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[109] during the fugitive-slave period—and may destroy the very liberties it seeks to preserve.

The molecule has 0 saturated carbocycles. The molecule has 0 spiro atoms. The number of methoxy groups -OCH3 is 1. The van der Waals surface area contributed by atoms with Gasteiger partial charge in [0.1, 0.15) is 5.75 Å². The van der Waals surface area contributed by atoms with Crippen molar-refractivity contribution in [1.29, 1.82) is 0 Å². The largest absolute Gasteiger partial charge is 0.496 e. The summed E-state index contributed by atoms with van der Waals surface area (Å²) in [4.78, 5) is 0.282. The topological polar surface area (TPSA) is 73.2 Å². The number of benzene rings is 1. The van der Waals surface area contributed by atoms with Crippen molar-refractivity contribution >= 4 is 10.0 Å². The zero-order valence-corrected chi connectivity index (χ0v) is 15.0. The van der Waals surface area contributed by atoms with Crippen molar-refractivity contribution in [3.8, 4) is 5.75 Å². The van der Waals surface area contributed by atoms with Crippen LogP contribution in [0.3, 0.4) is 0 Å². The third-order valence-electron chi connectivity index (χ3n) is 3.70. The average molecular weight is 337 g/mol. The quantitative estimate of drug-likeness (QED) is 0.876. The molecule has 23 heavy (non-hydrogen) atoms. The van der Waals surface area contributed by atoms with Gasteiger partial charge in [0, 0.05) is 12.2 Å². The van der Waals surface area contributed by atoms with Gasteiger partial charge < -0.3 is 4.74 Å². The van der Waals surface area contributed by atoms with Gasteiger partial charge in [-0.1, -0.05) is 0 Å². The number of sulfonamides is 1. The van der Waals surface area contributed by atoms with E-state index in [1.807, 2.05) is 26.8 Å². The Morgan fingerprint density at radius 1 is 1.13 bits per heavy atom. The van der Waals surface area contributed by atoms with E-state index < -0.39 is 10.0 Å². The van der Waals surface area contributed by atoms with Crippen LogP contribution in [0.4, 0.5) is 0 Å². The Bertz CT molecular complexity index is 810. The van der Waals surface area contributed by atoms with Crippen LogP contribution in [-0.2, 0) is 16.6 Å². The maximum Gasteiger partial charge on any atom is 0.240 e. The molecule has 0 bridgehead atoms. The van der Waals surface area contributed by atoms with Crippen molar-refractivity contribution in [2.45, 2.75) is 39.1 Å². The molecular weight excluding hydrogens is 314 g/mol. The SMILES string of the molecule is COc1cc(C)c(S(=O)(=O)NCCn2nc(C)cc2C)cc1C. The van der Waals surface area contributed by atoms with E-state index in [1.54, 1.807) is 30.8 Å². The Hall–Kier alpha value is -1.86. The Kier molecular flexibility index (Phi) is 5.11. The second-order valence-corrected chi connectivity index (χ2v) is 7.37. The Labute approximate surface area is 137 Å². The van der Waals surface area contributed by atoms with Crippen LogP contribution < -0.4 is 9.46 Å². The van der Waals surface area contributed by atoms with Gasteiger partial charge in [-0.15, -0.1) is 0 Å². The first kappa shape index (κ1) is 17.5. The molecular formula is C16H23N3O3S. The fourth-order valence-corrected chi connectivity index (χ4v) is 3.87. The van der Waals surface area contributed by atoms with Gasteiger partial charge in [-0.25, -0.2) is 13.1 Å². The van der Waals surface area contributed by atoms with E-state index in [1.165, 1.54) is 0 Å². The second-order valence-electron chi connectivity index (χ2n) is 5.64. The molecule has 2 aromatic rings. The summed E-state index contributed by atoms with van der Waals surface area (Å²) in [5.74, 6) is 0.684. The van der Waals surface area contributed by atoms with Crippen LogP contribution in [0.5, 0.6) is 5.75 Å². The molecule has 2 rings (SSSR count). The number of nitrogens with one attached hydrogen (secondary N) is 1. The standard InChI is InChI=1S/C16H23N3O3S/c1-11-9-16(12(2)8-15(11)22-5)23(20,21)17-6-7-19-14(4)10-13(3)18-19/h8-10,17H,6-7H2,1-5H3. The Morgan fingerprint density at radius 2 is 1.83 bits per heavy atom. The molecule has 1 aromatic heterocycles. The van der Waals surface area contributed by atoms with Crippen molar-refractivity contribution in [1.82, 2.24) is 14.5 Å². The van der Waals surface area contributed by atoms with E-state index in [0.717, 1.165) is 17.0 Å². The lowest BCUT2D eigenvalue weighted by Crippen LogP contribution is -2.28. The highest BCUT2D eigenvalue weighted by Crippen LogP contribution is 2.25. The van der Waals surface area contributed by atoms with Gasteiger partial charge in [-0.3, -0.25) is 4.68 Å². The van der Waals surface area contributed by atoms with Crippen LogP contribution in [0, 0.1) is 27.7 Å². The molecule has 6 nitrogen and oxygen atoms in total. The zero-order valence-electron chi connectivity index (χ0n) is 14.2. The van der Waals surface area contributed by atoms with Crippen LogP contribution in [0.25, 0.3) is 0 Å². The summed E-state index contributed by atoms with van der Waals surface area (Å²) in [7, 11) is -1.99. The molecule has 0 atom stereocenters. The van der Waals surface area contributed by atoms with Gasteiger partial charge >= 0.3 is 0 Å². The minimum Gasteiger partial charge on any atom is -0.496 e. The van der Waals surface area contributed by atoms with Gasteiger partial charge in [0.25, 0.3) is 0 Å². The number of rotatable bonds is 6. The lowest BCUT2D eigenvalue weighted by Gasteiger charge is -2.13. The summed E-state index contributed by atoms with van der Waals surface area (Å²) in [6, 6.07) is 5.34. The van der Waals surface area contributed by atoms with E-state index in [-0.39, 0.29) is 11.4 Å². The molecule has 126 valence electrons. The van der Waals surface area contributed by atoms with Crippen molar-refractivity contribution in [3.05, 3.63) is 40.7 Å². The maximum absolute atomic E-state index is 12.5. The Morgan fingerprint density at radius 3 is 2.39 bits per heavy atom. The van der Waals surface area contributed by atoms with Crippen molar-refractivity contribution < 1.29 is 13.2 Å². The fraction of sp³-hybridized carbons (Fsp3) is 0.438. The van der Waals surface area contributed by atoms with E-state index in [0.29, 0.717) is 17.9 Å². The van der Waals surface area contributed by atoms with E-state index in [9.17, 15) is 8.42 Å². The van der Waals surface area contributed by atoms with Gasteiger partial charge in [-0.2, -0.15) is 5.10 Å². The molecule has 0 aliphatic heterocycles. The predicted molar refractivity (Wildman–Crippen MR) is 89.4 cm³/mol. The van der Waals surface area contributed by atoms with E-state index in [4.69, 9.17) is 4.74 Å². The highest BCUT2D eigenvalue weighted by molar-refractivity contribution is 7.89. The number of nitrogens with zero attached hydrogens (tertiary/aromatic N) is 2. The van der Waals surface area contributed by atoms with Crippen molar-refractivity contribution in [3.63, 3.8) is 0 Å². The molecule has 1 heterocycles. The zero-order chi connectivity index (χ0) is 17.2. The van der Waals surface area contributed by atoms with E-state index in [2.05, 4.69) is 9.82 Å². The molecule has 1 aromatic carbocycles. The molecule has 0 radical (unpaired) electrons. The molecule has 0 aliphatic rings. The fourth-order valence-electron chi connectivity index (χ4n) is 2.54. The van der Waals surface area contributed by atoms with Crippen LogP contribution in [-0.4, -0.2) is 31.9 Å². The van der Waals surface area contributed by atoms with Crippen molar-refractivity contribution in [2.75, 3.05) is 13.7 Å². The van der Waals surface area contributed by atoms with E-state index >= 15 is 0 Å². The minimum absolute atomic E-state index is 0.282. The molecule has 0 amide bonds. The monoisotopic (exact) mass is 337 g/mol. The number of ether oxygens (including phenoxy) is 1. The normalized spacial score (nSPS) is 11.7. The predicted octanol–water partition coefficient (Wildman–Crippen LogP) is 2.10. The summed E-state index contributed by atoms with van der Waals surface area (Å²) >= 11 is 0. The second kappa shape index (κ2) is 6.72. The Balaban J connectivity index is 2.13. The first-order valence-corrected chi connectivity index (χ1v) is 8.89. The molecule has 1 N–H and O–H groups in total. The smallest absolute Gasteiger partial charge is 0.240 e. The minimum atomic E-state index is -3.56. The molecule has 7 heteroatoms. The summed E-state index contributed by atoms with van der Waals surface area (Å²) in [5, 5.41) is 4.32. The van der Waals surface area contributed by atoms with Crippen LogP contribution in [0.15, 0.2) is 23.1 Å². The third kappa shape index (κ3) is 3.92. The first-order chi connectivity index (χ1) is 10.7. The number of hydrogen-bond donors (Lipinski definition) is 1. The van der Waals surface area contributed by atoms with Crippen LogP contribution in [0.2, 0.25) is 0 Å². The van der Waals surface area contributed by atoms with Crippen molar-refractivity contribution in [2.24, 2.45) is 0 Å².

When it comes to personal ideals, again, it makes all the difference in the world whether the ideals are to be of the genuine kind, or merely composed of a court dress and a few jewels. There is something noble in the reverence for an ideal, even if the object of reverence be ill-selected. There is a fine passage in Heine's fragmentary papers on England, where he suddenly comes, among the London docks, to a great ship just from some Oriental port, breathing of the gorgeous East, and manned with a crew of dark Mohammedans of many tribes. Weary of the land around him, and yearning for the strange world from which they came, he yet could not utter a word of their language, till at last he thought of a mode of greeting. Stretching forth his hands reverently, he cried, ‘Mohammed!’ Joy flashed over their dark faces, and assuming a reverent posture, they answered, ‘Bonaparte!’It matters not whether either of these heroes was a false prophet, he stood for a personal ideal, such as no mere king or nobleman can represent;

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